The 3 Rs: Reform, revolution, and “resistance” (Thessaloniki, Greece)

The problematic forms of
“anti-capitalism” today

Image: Poster for Platypus in Greece

Costas Gousis, Thodoris Kariotis, Nikolas Sevastakis, and Aris Tsioumas

Originally published by the Platypus Review.

The following are excerpts from the transcript of a moderated panel discussion and audience Q&A on the problematic forms of anti-capitalism today, organized by the Platypus Affiliated Society in Thessaloniki. The panelists were Nikolas Sevastakis, associate professor at the School of Political Science of Aristotle University of Thessaloniki; Thodoris Kariotis, who participates in direct democracy and cooperative movements; Aris Tsioumas, a member of Movement for Labor Emancipation and Self-Organisation; and Kostas Gousis, member of NAR, a component of the anti-capitalist coalition ANTARSYA. The panel discussion was moderated by Giorgos Stefanidis of Platypus. The event took place in the Lodge of the Student Unions, Faculty of Philosophy, Aristotle University of Thessaloniki, on May 30, 2012.

Nikolas Sevastakis: The appeal to resistance — and I am talking about the multiple appeals to democracy that have appeared in the last few decades — often reflects a puzzlement concerning the founding aspirations of the radical movement. Not only puzzlement, but also an actual avoidance of the target of transcending capitalism. Let me put it a little differently: The aim of radical systemic change is substituted by practices of stalling or blocking the most extreme and negative aspects of a state of domination, or of a governmental decision. At this point, resistance, accompanied by “radical” and “subversive” terms, evokes the idea that the movement is everything, the final goal is nothing, an idea formulated by Bernstein in the reformist tradition.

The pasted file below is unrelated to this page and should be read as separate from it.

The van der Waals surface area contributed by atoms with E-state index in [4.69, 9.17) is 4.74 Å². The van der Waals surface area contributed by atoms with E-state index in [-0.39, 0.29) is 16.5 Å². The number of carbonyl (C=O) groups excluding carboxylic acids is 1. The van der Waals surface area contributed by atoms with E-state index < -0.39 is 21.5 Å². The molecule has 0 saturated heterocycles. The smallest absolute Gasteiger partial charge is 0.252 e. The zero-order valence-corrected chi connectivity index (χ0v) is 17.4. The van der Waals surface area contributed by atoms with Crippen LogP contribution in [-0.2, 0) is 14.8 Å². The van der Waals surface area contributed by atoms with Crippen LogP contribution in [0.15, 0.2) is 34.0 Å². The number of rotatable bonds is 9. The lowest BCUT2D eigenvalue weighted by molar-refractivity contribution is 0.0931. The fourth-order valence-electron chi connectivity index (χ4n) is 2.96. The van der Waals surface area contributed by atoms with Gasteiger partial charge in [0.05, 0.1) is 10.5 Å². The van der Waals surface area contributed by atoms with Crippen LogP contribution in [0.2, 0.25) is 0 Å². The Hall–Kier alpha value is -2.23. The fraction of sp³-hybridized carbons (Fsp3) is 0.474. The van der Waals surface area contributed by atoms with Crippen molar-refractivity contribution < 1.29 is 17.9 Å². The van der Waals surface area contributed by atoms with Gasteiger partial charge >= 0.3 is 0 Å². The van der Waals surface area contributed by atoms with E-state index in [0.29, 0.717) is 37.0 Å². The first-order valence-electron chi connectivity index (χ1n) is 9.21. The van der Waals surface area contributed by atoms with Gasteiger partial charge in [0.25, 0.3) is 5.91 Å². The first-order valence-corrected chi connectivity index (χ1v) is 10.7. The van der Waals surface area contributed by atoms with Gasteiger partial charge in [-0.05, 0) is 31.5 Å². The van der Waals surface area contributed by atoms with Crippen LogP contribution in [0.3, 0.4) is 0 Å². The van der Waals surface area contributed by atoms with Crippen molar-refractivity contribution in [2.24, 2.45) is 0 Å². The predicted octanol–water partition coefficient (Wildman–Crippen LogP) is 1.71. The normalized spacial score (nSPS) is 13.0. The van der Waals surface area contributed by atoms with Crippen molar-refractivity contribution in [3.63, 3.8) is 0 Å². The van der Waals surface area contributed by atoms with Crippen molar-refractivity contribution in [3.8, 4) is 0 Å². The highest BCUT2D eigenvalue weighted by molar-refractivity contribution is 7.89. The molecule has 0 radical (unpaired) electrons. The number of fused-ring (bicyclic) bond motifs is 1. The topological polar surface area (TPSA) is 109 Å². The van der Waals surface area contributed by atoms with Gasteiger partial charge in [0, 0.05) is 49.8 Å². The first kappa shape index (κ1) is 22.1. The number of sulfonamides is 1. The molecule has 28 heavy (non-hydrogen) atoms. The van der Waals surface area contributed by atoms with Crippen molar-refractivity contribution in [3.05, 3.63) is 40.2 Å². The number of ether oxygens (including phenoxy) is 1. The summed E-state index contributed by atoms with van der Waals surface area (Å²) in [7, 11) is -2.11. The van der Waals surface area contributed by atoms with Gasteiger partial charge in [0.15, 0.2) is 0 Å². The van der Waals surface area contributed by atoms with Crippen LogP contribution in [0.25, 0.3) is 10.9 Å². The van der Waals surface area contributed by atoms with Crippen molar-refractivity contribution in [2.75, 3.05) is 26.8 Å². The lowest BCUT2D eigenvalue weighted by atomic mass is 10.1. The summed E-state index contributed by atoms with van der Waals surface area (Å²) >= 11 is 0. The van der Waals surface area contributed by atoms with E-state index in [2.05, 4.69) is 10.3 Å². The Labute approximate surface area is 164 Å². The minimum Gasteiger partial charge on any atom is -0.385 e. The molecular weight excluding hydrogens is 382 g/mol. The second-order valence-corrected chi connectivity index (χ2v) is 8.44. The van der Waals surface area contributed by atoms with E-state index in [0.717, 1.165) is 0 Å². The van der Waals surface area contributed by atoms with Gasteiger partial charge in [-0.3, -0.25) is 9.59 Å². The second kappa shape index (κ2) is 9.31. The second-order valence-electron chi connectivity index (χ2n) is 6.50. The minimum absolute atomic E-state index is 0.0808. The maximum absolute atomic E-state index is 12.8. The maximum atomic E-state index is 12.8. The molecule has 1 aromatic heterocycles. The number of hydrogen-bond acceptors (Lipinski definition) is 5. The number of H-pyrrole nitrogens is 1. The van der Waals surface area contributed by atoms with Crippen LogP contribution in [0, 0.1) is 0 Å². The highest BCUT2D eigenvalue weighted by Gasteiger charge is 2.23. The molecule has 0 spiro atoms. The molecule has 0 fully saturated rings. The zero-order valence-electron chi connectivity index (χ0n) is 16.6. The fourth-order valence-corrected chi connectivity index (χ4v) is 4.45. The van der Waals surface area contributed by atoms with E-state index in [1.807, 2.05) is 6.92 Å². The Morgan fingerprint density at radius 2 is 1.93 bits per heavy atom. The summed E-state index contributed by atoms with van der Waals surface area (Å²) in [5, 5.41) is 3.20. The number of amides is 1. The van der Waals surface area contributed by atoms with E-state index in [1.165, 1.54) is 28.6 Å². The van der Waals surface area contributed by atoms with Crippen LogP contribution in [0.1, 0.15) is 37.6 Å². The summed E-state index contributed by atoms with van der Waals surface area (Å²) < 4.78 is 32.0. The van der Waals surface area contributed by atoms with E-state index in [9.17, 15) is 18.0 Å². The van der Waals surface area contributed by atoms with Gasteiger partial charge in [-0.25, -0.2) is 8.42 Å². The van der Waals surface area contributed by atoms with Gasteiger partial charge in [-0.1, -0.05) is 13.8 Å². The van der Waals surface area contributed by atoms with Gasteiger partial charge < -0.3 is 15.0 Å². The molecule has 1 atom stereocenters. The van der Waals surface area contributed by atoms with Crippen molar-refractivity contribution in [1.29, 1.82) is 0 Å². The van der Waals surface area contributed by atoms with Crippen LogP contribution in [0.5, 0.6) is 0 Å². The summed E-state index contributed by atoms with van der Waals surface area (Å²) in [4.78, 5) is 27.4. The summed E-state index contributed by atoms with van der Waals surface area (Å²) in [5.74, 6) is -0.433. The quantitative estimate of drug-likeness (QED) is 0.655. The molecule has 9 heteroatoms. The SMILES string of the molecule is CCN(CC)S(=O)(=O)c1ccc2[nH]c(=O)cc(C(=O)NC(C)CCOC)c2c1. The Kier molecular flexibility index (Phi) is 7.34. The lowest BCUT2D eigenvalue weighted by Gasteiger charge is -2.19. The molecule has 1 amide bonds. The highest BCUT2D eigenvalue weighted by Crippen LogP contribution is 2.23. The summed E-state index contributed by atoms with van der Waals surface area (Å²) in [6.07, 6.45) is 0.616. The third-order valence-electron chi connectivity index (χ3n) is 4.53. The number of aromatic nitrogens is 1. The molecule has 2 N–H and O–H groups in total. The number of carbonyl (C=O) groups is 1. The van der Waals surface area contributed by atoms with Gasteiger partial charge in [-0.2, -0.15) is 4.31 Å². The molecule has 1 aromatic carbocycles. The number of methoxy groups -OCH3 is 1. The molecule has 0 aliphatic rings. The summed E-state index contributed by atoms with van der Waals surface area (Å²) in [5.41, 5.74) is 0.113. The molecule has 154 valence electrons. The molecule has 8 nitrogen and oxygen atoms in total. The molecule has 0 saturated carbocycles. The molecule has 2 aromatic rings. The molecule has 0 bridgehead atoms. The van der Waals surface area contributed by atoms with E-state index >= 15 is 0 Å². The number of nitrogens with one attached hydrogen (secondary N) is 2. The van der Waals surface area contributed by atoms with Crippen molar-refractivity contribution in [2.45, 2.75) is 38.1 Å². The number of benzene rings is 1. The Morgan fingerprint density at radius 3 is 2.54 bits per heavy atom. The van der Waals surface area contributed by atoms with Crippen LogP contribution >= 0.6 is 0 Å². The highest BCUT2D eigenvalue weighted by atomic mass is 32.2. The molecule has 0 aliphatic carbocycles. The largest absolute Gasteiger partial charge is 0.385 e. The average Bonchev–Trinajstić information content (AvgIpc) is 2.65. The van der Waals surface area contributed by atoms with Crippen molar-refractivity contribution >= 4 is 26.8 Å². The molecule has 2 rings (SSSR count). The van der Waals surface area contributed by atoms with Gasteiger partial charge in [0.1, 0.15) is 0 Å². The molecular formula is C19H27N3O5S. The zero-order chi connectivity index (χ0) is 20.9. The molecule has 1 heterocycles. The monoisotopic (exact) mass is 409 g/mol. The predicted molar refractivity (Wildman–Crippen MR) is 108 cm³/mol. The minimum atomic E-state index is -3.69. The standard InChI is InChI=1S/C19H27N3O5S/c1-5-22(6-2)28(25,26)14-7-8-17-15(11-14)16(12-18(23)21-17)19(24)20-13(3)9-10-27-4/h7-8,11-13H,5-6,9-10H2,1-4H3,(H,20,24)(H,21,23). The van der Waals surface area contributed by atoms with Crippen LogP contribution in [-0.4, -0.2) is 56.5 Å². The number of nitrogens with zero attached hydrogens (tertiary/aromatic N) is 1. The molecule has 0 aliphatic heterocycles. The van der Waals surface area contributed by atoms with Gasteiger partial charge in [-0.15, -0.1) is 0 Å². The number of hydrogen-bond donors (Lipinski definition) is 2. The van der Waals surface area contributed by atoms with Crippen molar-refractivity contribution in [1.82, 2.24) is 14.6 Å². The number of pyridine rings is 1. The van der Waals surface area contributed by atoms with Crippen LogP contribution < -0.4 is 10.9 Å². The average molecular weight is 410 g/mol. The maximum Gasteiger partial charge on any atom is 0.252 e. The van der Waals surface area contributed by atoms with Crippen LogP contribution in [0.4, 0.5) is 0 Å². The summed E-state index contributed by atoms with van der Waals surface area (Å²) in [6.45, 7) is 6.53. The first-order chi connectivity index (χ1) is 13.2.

Despite the limits of the logic of resistance (and the appeal to resistance), i.e. despite the fact that it actually “carries with it” the experience of the losses and the multiple defeats of earlier emancipatory movements, I consider it politically and ethically problematic to “repress” this experience of loss or failure for the sake of some new truth as affirmation, by which we are “exempted with a leap” from the burden of a sad or guilty consciousness. I believe that the experience of loss as a starting point for the daring recognition of the ethical and political evil that has risen within the radical tradition (mainly, but not exclusively, within communism) is preferable to the charm exercised today by certain dogmatic trends. The necessary distance from older “disorienting” moments of postmodern mourning for the loss of meaning, or the liberal postmortem on the darkest aspects of the revolutionary movements of the 20th century, should not lead to a kind of “ethical insensitivity” disguised under the veil of radical praxis — a combination of Carl Schmitt and Lenin that attracts many radicals of our era. Continue reading